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40% of School Children Bullied


'40% of children bullied'

29/06/2007 UTV News

Nearly half of primary school children in Northern Ireland feel they have been bullied, a new report revealed.

Children as young as 10 said they have been taunted, made fun of, called names, subjected to false rumours or physically hurt in cruel campaigns which can last for years.

Education chiefs are to review all schools` policies to combat the threat after studying the startling findings.

And teaching union representatives have demanded tough penalties for bullies over the misery inflicted on their victims.

Seamus Searson of the NASUWT`s Northern Ireland branch, said: "They should be excluded from class straight away.

"Often it`s the youngster bullied who leaves the school because it`s not dealt with properly. They are the ones who get punished."

The University of Ulster research into the nature and extent of bullying found 43% of P6 pupils questioned had been targeted at some stage.

Just over a quarter (26%) revealed it had happened once or twice, while for 17% it could be three or more times during the past couple of months.

One in five (21%) of secondary school pupils surveyed also reported being bullied.

In both age groups a fifth (22%) of children confessed to being the tormentor.

Some said they hit, kicked or pushed their victims around, or even locked them indoors.

Most of the primary school victims were picked on in the playground or athletic field, followed by the classroom when the teacher was absent, and then the lunch room.

Name calling or spiteful teasing was the most common among both sexes. But P6 girls were more likely to be excluded, while for boys physical bullying was more common.

Nearly a quarter said it lasted one or two weeks, while just under 10% faced it for a month, 3.8% for about six months and 4.8% for several years.

With Northern Ireland now more culturally diverse, the research also raised concerns about those victimised on the grounds of disability, religion and ethnicity.

Despite stressing the bullies and bullied are both in a minority, the report warned of the potentially damaging impact.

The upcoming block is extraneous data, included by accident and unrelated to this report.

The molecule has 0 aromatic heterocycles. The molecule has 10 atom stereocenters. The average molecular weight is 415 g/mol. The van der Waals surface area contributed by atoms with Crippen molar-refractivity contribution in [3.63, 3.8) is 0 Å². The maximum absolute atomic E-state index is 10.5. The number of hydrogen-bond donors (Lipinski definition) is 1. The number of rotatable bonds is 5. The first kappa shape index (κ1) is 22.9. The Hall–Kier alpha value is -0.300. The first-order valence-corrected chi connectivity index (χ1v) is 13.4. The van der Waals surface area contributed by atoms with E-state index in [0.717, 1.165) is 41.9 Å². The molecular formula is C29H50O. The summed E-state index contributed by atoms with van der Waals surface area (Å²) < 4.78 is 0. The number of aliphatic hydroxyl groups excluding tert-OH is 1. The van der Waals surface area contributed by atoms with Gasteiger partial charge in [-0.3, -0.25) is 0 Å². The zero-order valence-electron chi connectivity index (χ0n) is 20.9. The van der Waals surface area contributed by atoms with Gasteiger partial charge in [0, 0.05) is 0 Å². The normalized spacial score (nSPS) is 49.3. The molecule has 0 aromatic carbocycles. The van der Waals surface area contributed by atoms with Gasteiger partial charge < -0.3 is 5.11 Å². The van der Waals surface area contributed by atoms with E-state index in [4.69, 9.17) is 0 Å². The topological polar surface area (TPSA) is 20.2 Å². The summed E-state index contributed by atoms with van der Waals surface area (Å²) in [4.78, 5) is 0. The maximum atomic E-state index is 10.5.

"Exposure to any bullying behaviour can have serious consequences for children and their mental and physical health can be adversely affected on a long-term basis," it said.

Education Minister Caitriona Ruane vowed to step up efforts to deal with the threat after studying the report.

The Sinn Fein MLA said: "Bullying is unacceptable in our schools and I am committed to tackling this issue head-on.

"Mental health problems are one of the most obvious consequences of bullying and can have terrible repercussions.

"Our children need to feel safe and secure in their school environment.

"In light of the report`s recommendations, my department will survey all schools` anti-bullying policies to ensure a consistent approach."

Ms Ruane also confirmed an independent counselling service will be available to all post-primary schools in Northern Ireland by September.

"We are currently examining the possibility of extending this service to primary and special schools," she added.

"I also believe that we should listen to our young people and provide them with the opportunity to have their say on this important issue.

"Our society and our schools are growing more diverse every day and we need to teach our children the importance of respect for the equal rights of all children in our society.

"Tackling the scourge of bullying is fundamental in winning this battle."


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